Expedited fashion cycles in the clothing and home textiles’ industry create an urgent need to produce high-quality products compliant with prescribed standards quickly. As companies expand into new global markets, they face increasingly complex regulatory environments that challenge them every day; this is especially true as other countries develop their own set of regulations for clothes production

If you’re passionate about creating apparel, and want to manufacture your own line, then acquiring a standards’ certification is very important.

There are many independent bodies that offer this service; however, only one will be approved by your government agency. The process starts with passing an exam on how well acquainted we know our industry’s requirements–and these can vary depending on where in developing countries shipments come from!


Some leading testing standards for textiles are: International Organization for Standardization (ISO), the American Association of Textile Chemists and dyes (AATCC), National Institute of Standards and Technology (NIST). Here are the mandatory tests required for every apparel manufacturing company to receive certification:

(i) Fabric mandatory tests: fiber ingredient of labels and wash care labels, down / feather detection, fire performance testing, restricted substances testing.

(ii) Fabric performance tests: dimensional stability, colour-fastness, physical performance.

(iii) Textile Chemical tests: restricted substances list

(iv )Accessories safety performance tests: small parts testing, buttons, zipper performance testing.

“The American Association of Textile Chemists and Colorists (AATCC) develops the test methods the textile industry uses to ensure product quality.”


Here are the five most important certifications for the apparel industry:

(i) ISO 9001 (2015): It is one of the most commonly used quality control programs developed by the world’s largest standards organization, the International Organization for Standardization. To receive this certification, a manufacturer must demonstrate its ability to produce products that meet customer and regulatory requirements consistently.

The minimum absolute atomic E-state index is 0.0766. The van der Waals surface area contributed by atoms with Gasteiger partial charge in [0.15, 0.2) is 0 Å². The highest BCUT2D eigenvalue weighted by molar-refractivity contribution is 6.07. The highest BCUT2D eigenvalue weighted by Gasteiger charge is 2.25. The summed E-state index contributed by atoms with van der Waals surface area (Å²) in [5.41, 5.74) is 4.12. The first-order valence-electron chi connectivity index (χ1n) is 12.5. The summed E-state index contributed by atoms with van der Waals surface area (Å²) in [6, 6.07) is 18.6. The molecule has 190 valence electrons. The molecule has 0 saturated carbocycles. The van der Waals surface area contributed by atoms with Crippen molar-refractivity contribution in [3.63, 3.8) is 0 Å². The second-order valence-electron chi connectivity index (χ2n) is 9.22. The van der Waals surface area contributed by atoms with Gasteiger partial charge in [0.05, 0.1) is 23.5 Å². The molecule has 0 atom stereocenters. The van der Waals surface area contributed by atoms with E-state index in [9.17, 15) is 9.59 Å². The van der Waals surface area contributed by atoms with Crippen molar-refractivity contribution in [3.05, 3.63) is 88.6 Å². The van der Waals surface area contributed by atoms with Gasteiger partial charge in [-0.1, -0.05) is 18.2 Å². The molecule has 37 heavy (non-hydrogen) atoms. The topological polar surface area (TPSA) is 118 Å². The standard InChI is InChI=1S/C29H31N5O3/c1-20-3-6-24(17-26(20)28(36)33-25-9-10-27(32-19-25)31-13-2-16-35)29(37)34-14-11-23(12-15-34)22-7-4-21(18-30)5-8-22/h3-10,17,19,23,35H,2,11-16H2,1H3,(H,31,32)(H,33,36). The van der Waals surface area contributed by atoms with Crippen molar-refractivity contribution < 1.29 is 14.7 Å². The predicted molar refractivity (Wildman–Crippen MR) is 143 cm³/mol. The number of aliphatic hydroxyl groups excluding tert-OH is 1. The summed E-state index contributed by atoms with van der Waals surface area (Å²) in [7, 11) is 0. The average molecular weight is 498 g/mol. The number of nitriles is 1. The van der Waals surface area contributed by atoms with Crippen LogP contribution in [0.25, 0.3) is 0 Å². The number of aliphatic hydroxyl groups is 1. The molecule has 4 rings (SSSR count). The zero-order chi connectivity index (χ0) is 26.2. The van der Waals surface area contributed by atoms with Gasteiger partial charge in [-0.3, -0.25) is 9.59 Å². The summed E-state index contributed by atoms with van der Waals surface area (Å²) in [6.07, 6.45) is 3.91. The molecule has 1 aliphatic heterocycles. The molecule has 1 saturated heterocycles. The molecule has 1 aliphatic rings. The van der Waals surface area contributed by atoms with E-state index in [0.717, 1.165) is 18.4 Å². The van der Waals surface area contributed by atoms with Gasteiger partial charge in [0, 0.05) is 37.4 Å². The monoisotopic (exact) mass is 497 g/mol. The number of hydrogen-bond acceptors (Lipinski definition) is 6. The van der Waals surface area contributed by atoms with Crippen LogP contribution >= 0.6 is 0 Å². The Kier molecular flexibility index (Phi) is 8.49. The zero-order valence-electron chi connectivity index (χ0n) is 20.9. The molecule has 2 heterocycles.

(ii) Standard 100 (OEKO-TEX): OEKO-TEX® checks for hazardous contaminants, depending on the purpose of textiles and fabrics. The more intense the product’s skin contact and the more sensitive the skin, the stricter the human-ecological requirements that the product must meet. STANDARD 100 by OEKO-TEX® is a globally reliable, autonomous testing and certification system for raw, semifinished, and finished textile products at all production levels.

(iii) Global Organic Textile Standard (GOTS): GOTS is considered the most prevalent manufacturing standard for testing and inspecting organic products, and it primarily certifies organic cotton.

(iv) Worldwide Responsible Apparel Production (WRAP): It promotes healthy, compliant, humane, and socially responsible manufacturing around the world through certification and education. If you want to ensure that your workers are working in safe conditions, you should look for WRAP certification.

(v) BlueSign: Focuses on legal enforcement in the area of public protection and safety. It combines facets of the general welfare, water and air pollution, and workplace health, emphasizing reducing hazardous chemicals at the early stages of development.

Hope this blog acquainted you with the entire testing and certification process. May it take you one step closer to realizing your dream of starting your very own garment manufacturing company.


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